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The most worrisome issue facing businesses is expenses eating into profits, according to 22 percent of small business owners and CFOs being surveyed for PEX Card's December 2013 Benchmark Expense Survey. The average small business with less than 10 employees spent $363,000 a year in 2013 on expense costs, while the average small business with 10 or more workers spent $2.3 million. Non-sales employee compensation accounted for 26.1 percent of these expenses and salaries, sales incentives and commissions accounted for another 19.2 percent. Business equipment, health care insurance and rent also ranked high on the list of expenses. Retailers face additional concerns, such as the cost of inventory and shipping. Here are five ways you can trim some of these expenses to maximize your retail profits.

1. Outsource Your Sales Force

With employee compensation, salaries and sales incentives and commissions topping the list of typical business expenses, cutting these costs makes strategic sense. One way to reduce your costs in these areas is to outsource some of your sales force. Outsourced sales representatives can handle online sales all year and supplement your internal work force during peak shopping seasons, reducing the cost of hiring additional full-time staff, explains MarketSource.

2. Leverage Virtual Space

Renting and improving store space can be one of the biggest costs for retailers. One way retailers have been reducing this expense is by using virtual showrooms to reduce the amount of space and inventory needed. As Amazon has successfully demonstrated, virtual stores are a great way to reduce the need for physical shopping. Another method is using virtual displays in brick-and-mortar locations to reduce the amount of physical inventory that needs to be stored on-site. For instance, Audi uses virtual showrooms at select locations to enable customers to preview the company's entire car line hands-on without the need for a full lot of physical vehicles to be present.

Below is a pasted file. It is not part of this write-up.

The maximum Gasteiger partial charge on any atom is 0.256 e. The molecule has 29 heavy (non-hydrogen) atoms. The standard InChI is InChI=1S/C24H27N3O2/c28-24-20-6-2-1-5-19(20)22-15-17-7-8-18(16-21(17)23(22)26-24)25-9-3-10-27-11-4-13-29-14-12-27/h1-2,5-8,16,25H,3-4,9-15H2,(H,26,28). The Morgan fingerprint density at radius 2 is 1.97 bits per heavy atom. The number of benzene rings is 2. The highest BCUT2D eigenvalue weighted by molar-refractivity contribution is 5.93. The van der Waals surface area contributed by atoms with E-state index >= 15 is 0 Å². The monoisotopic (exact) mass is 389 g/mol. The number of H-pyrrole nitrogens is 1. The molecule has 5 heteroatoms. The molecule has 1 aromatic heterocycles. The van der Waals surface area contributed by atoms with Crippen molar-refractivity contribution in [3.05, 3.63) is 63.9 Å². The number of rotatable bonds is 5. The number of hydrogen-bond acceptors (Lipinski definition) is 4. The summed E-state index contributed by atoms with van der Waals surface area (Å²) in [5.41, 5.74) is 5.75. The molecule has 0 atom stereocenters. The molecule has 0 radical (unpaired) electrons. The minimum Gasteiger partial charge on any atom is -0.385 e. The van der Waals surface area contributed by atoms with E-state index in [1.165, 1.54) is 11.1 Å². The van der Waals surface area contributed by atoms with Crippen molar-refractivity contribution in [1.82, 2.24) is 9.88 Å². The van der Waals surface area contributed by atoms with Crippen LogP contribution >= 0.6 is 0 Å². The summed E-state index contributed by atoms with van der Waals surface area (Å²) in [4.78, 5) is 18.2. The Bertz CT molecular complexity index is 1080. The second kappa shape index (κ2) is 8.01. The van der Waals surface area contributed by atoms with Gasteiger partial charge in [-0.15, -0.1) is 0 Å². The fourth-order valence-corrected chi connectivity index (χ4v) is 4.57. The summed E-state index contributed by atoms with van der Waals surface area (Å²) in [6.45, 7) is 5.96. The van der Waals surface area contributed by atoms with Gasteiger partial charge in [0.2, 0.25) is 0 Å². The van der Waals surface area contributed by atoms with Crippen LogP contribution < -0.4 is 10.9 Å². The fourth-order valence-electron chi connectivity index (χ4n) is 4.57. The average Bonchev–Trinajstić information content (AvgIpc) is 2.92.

3. Share Space

Another way to reduce rental costs is to share space with other vendors. Increasingly, digital vendors are seeking partnerships with brick-and-mortar vendors to get their products into physical stores where shoppers are in a buying mood. Just as Starbucks grew by partnering with chains such as Barnes & Noble to get into locations where buyers were already congregating, e-commerce stores are beginning to do the same thing, reports Retail News. For instance, Sears has managed to survive shrinking in-store inventory by renting out space to partners such as Work 'N Gear and Edwin Watts.

4. Avoid Unnecessary Equipment

Another way retailers can cut costs is to reduce expenditures on unnecessary equipment. Digital tools make it increasingly easy for vendors to use less equipment to get the job done. For instance, Nordstrom saw a 15 percent increase in sales after it equipped sales associates with modified iPod devices to process payments anywhere in the store. With mobile payments expected to increase in popularity in coming years, devices such as the iPad Mini can double as mobile cash registers, saving you equipment costs while letting you process checkouts faster. Retail Minded recommends replacing any equipment that can only perform one task with more versatile tools that perform several functions. It also suggests using pay-per-use online services to cut the up-front costs of paying for software.

5. Automate Your Inventory Management

Freight costs have risen 14 percent since 2013, driving up the costs of distribution and making inventory more expensive to manage, explains a Boston Consultancy Group and the Grocery Manufacturers Association study. The study reports that some retailers have been able to cut their net cost of goods as much as 30 percent by using cloud-based technologies to automate their communication and logistics and optimize inventory allocation. Using an alternate strategy, Austin consignment store owner Sharon Munroe has been able to cut her inventory costs to zero by splitting proceeds with her cosigners instead of pre-buying her inventory.

 

Roy Rasmussen, coauthor of Publishing for Publicity, is a freelance copywriter who helps small businesses get more customers and make more sales. His specialty is helping experts reach their target market with a focused sales message. His most recent projects include books on cloud computing, small business management, sales, business coaching, social media marketing, and career planning.

 

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